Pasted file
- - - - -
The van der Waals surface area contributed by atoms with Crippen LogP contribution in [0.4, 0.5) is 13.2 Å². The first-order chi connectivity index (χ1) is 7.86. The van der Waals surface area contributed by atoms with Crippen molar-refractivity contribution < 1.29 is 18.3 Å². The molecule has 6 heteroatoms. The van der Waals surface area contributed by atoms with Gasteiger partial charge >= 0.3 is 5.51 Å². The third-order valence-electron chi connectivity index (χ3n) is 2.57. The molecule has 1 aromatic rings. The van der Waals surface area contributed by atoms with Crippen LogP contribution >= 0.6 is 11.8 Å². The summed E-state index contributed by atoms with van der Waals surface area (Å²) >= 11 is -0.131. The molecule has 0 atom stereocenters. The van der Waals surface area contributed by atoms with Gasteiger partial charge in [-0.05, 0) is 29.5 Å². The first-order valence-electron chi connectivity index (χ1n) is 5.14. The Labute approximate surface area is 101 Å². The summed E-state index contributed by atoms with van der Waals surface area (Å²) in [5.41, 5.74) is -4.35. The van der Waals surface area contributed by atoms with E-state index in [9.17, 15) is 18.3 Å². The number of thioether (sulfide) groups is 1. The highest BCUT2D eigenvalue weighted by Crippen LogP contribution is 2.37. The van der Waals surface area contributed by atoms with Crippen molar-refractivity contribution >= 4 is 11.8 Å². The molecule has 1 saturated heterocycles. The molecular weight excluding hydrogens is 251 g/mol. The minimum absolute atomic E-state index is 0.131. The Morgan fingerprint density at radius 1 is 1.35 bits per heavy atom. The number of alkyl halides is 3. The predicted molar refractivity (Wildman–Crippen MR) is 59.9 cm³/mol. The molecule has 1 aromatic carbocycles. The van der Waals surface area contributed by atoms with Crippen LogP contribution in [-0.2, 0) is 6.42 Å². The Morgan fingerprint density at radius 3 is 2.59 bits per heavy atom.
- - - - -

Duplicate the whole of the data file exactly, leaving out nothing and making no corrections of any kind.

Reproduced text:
The van der Waals surface area contributed by atoms with Crippen LogP contribution in [0.4, 0.5) is 13.2 Å². The first-order chi connectivity index (χ1) is 7.86. The van der Waals surface area contributed by atoms with Crippen molar-refractivity contribution < 1.29 is 18.3 Å². The molecule has 6 heteroatoms. The van der Waals surface area contributed by atoms with Gasteiger partial charge >= 0.3 is 5.51 Å². The third-order valence-electron chi connectivity index (χ3n) is 2.57. The molecule has 1 aromatic rings. The van der Waals surface area contributed by atoms with Crippen LogP contribution >= 0.6 is 11.8 Å². The summed E-state index contributed by atoms with van der Waals surface area (Å²) >= 11 is -0.131. The molecule has 0 atom stereocenters. The van der Waals surface area contributed by atoms with Gasteiger partial charge in [-0.05, 0) is 29.5 Å². The first-order valence-electron chi connectivity index (χ1n) is 5.14. The Labute approximate surface area is 101 Å². The summed E-state index contributed by atoms with van der Waals surface area (Å²) in [5.41, 5.74) is -4.35. The van der Waals surface area contributed by atoms with E-state index in [9.17, 15) is 18.3 Å². The number of thioether (sulfide) groups is 1. The highest BCUT2D eigenvalue weighted by Crippen LogP contribution is 2.37. The van der Waals surface area contributed by atoms with Crippen molar-refractivity contribution >= 4 is 11.8 Å². The molecule has 1 saturated heterocycles. The molecular weight excluding hydrogens is 251 g/mol. The minimum absolute atomic E-state index is 0.131. The Morgan fingerprint density at radius 1 is 1.35 bits per heavy atom. The number of alkyl halides is 3. The predicted molar refractivity (Wildman–Crippen MR) is 59.9 cm³/mol. The molecule has 1 aromatic carbocycles. The van der Waals surface area contributed by atoms with Crippen LogP contribution in [-0.2, 0) is 6.42 Å². The Morgan fingerprint density at radius 3 is 2.59 bits per heavy atom.